Movie Review: The Lost Boys

The 1987 vampire film, The Lost Boys, directed by 90’s Batman director Joel Schumacher, is pretty far out there.

Michael (Jason Patric), his younger brother, Sam (Corey Haim) and their now divorced mom, Lucy (Dianne Wiest) move to Santa Carla, California. Michael and Sam don’t know what’s ahead of them. As they pass a colorful sign welcoming them to the beach community, Michael notices the back of the billboard. In dark red letters, “Murder Capital of the World”. Not what you hope to see when you reach your new home.

What’s worse is they’re shacking up with Lucy’s father, an odd old man with a taxidermy hobby.

They go to the boardwalk because there’s nothing else to do and while at a small concert at the beach, Michael locates a pretty girl and stares. And stares. And stares.

Honestly, we’re ten minutes and 24 seconds into the movie and I already know this is going to suck. I went back to this scene and I clocked it. Michael stares at this girl for an entire 30 seconds. He doesn’t glance to the sides or anything. It’s like he’s in a trance. She’s pretty, I got it, move on. Well this girl (Jamie Gertz) finally picks up that he’s staring at her and guess what? Instead of acting like a normal person and looking away or maybe walking away out of embarrassment, he keeps staring for another 30 seconds before she gets creeped out and leaves. He then follows her through the whole park until she meets up with her apparent boyfriend, David (Kiefer Sutherland) and his gang and leave.

This is not attractive. Girls do not get turned on by stalkers, but I swear to you, before she leaves, she smiles at him. I also swear to you by the end of the film, Michael and this girl have sex.

That is some of the stupidest scriptwriting I’ve ever seen in a film. No guy, no matter how attractive, should be able to get away with stalking someone like that and still get a shot with them. That is nonsense. That doesn’t happen. Schumacher is a pitiful fool for thinking anyone was going to let that slide.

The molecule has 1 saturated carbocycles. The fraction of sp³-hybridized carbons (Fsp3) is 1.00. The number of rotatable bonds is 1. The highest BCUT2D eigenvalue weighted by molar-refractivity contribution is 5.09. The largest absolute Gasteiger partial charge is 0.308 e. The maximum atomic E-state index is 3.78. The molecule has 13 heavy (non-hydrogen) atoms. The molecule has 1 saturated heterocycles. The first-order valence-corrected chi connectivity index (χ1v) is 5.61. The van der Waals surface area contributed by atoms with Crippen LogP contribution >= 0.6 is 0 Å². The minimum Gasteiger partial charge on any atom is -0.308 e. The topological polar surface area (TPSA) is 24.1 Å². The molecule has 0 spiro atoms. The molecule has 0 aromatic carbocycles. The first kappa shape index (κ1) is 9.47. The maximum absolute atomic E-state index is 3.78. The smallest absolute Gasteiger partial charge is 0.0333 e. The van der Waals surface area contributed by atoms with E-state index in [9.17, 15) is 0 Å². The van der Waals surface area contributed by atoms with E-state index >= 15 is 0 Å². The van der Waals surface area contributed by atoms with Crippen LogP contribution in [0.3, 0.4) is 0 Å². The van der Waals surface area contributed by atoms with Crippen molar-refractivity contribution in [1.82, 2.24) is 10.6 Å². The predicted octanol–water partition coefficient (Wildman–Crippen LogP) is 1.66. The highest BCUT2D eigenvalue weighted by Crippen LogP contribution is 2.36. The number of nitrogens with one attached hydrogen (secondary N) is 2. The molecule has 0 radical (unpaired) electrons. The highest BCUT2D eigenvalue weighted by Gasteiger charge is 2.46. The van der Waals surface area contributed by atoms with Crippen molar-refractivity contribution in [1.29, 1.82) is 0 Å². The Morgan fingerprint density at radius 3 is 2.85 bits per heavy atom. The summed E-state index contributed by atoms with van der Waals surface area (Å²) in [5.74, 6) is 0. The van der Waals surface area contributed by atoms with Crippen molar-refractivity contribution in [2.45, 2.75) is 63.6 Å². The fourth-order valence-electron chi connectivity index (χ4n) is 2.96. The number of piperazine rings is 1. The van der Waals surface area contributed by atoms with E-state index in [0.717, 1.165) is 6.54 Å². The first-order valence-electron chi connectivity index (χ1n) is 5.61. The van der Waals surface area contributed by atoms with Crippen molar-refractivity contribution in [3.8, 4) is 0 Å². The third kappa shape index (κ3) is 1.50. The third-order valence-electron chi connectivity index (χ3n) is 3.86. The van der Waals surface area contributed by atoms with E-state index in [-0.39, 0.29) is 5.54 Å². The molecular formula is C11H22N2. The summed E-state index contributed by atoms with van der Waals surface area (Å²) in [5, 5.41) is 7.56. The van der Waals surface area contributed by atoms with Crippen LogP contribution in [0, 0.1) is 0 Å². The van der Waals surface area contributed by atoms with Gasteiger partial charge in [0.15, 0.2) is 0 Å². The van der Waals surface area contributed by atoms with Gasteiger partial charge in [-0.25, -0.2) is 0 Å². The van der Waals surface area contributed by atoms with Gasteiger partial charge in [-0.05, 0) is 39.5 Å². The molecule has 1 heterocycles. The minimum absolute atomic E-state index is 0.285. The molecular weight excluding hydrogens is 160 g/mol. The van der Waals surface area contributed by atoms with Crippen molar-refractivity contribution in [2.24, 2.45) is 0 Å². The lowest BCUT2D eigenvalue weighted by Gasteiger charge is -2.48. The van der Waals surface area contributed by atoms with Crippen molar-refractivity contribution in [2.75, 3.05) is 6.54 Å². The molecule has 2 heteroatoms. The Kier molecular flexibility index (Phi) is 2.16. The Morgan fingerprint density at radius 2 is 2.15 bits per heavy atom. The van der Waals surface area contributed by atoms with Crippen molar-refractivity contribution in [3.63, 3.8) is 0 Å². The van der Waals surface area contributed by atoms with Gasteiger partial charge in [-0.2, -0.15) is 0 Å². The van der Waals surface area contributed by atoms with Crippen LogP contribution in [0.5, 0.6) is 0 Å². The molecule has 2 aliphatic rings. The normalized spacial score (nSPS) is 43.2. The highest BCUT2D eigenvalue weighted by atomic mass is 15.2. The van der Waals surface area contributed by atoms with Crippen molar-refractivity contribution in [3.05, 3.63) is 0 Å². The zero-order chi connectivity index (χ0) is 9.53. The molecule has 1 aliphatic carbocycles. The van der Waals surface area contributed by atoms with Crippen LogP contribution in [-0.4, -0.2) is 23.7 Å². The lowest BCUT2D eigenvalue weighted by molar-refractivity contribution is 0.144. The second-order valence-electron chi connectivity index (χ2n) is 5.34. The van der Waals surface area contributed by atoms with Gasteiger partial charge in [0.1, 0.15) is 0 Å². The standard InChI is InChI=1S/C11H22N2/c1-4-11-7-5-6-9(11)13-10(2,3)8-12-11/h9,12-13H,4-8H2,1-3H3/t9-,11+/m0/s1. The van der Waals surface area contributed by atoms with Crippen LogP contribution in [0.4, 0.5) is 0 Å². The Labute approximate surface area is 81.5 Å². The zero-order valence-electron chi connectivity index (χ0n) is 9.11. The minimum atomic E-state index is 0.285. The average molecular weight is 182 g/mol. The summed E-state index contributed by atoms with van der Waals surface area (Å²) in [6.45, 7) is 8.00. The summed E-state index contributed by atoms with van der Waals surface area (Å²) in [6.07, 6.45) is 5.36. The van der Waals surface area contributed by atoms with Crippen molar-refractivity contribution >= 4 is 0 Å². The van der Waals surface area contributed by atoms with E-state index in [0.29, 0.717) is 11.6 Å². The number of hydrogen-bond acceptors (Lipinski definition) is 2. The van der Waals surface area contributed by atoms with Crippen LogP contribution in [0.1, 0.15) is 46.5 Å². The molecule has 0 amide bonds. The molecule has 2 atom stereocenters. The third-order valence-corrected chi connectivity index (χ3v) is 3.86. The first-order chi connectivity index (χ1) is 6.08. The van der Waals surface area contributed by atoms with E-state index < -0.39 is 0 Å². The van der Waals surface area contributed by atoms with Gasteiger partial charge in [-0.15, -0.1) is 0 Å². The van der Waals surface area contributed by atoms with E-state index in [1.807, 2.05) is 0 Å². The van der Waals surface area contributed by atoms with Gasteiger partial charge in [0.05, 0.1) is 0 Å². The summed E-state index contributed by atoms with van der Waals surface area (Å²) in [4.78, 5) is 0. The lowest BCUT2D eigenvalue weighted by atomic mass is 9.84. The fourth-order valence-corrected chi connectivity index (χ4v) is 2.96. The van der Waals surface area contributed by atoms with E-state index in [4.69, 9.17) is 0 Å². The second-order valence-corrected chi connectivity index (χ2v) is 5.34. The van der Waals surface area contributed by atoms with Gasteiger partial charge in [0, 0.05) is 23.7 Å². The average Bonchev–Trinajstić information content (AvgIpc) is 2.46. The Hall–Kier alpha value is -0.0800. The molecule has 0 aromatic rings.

And guess what? We’re going to spend the majority of our time with the stalker. Isn’t that lovely?

After talking to this girl, Star, Michael rides out with the gang on a dangerous route and the rest of the movie shows him doing a bunch of rash things that seem absurd to undertake for a girl, especially one that’s already taken. On the other hand, Michael’s already shown to be a stalker so maybe he’s a sleaze, too.

There’s no lead-up to this journey either, so we don’t know if this is out of the norm for Michael or if this is his pig-headed pride getting in the way of his frontal lobe. At this point, it’s anyone’s guess.

There’s a side story going on with Sam and these two kids at a comic book store that are vampire experts. While it foreshadows the plot, it’s overly corny and some of the badgering that goes on between these kids is incredibly difficult to take seriously. What is this?

The acting and characters are just not there. Dianne West is just awful as Lucy and Lucy has got to be the most oblivious mother I’ve ever seen in film. She’s completely clueless and could not be more of a bubble brain. The divorce seems justified when you see how empty-headed this lady is.

Fun fact: Dianne West won two Academy Awards during her career. Keep that in mind when you watch this banana peel flop end over end.

Perhaps the hardest thing to grasp about The Lost Boys is deciding what is worse, the acting or the characters. You choose one and an example highlighting the errors of the other makes you want to change your mind. It’s a tug-of-war of mediocrity and as expected, it’s not a hypnotizing struggle.

Jason Patric’s good looks do not qualify him as an actor. Good looks do not equate to success. If for some reason you don’t believe that, watch this film and then try to defend Patric’s acting. I will tear your argument to shreds and put you through a grinder.